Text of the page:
This short-necked turtle has been a part of the species known as the northern snapping turtle Elseya dentata but may be recognised as a distinct species in the near future. It is very similar in appearance to the northern snapping turtle but is larger than other forms of this species, with a carapace length up to 380mm (in females).
Irwin's turtle Elseya irwini information including conservation status, description, habitat and distribution, behaviour and life history, threatening processes, recovery actions and what can be done to help the species.
Includes information about common name, other names, scientific name, family, conservation status, description, habitat and distribution, life history and behaviour, threatening processes, actions and references for further information.
Green turtles are olive-green above, usually variegated with brown, reddish-brown and black. They are whitish or cream below. Hatchlings are shiny black above and white below, with white margins around the carapace (shell) and flippers.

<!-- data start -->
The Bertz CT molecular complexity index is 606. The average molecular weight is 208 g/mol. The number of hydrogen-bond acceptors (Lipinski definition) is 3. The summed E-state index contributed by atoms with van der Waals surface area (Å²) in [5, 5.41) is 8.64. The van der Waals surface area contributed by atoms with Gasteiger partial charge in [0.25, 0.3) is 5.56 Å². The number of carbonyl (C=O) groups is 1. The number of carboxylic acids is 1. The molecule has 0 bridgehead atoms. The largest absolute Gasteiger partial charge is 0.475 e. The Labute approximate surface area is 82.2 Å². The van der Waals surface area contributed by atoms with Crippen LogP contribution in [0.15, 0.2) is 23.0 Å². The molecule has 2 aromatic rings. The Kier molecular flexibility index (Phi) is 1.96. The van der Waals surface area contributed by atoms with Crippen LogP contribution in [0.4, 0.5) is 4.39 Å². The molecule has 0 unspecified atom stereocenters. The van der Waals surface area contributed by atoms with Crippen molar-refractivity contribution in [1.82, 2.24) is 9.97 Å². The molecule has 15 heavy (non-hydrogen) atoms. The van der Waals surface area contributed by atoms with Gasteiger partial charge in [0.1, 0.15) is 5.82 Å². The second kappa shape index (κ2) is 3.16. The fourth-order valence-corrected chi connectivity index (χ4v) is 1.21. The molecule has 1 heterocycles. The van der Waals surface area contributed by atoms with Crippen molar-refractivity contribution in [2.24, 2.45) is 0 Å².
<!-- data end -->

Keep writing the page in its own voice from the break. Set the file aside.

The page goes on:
The hawksbill turtle is olive-green or brown above, richly variegated with reddish-brown, dark brown and black. The scales of head and face are often dark with pale contrasting sutures (lines between the scales) and it is cream to yellowish below (the plastron).
The loggerhead turtle is dark brown above, sometimes irregularly speckled with darker brown. The top of the head is dark brown, becoming pale on the sides with irregular darker blotches and white, cream or yellowish below. Hatchlings are rich reddish-brown above, dark blackish-brown below.
Olive ridleys are grey or olive-grey above, usually without any conspicuous markings and whitish below. Their head is large and massive. The carapace (shell) is broad and heart-shaped, usually with six or more costal scales. They can grow to a total length of 1.5 metres. Their hatchlings are blackish above, dark brown below.